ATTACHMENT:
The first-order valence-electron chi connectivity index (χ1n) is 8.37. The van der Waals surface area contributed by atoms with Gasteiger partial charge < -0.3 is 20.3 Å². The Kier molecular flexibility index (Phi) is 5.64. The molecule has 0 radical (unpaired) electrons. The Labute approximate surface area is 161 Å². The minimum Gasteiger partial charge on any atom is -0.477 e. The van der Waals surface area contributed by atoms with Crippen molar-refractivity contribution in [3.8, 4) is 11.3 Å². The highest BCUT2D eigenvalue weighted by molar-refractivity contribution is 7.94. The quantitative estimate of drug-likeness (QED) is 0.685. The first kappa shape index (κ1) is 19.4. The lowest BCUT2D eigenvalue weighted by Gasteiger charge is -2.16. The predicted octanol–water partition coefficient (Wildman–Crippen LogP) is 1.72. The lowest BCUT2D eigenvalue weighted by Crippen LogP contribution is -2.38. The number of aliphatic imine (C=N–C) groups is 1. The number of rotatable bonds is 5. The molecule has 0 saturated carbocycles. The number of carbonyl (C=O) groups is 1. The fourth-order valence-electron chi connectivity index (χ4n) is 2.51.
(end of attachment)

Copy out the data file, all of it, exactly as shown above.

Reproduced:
The first-order valence-electron chi connectivity index (χ1n) is 8.37. The van der Waals surface area contributed by atoms with Gasteiger partial charge < -0.3 is 20.3 Å². The Kier molecular flexibility index (Phi) is 5.64. The molecule has 0 radical (unpaired) electrons. The Labute approximate surface area is 161 Å². The minimum Gasteiger partial charge on any atom is -0.477 e. The van der Waals surface area contributed by atoms with Crippen molar-refractivity contribution in [3.8, 4) is 11.3 Å². The highest BCUT2D eigenvalue weighted by molar-refractivity contribution is 7.94. The quantitative estimate of drug-likeness (QED) is 0.685. The first kappa shape index (κ1) is 19.4. The lowest BCUT2D eigenvalue weighted by Gasteiger charge is -2.16. The predicted octanol–water partition coefficient (Wildman–Crippen LogP) is 1.72. The lowest BCUT2D eigenvalue weighted by Crippen LogP contribution is -2.38. The number of aliphatic imine (C=N–C) groups is 1. The number of rotatable bonds is 5. The molecule has 0 saturated carbocycles. The number of carbonyl (C=O) groups is 1. The fourth-order valence-electron chi connectivity index (χ4n) is 2.51.